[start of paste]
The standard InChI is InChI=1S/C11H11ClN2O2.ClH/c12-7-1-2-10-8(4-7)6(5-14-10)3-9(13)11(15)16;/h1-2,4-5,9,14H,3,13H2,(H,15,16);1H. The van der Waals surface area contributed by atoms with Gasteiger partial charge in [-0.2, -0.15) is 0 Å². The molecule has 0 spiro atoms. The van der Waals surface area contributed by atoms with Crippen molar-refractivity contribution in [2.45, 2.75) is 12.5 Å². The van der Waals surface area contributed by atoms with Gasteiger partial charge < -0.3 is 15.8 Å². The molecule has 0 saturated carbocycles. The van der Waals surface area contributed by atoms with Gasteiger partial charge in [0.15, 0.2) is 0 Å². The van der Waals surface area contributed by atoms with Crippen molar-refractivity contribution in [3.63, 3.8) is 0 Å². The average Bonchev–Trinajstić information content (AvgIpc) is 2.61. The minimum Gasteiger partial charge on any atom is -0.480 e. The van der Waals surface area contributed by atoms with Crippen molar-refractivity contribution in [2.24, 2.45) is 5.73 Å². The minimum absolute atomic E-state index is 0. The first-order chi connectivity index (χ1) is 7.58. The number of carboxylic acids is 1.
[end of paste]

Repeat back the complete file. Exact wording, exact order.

The standard InChI is InChI=1S/C11H11ClN2O2.ClH/c12-7-1-2-10-8(4-7)6(5-14-10)3-9(13)11(15)16;/h1-2,4-5,9,14H,3,13H2,(H,15,16);1H. The van der Waals surface area contributed by atoms with Gasteiger partial charge in [-0.2, -0.15) is 0 Å². The molecule has 0 spiro atoms. The van der Waals surface area contributed by atoms with Crippen molar-refractivity contribution in [2.45, 2.75) is 12.5 Å². The van der Waals surface area contributed by atoms with Gasteiger partial charge < -0.3 is 15.8 Å². The molecule has 0 saturated carbocycles. The van der Waals surface area contributed by atoms with Gasteiger partial charge in [0.15, 0.2) is 0 Å². The van der Waals surface area contributed by atoms with Crippen molar-refractivity contribution in [3.63, 3.8) is 0 Å². The average Bonchev–Trinajstić information content (AvgIpc) is 2.61. The minimum Gasteiger partial charge on any atom is -0.480 e. The van der Waals surface area contributed by atoms with Crippen molar-refractivity contribution in [2.24, 2.45) is 5.73 Å². The minimum absolute atomic E-state index is 0. The first-order chi connectivity index (χ1) is 7.58. The number of carboxylic acids is 1.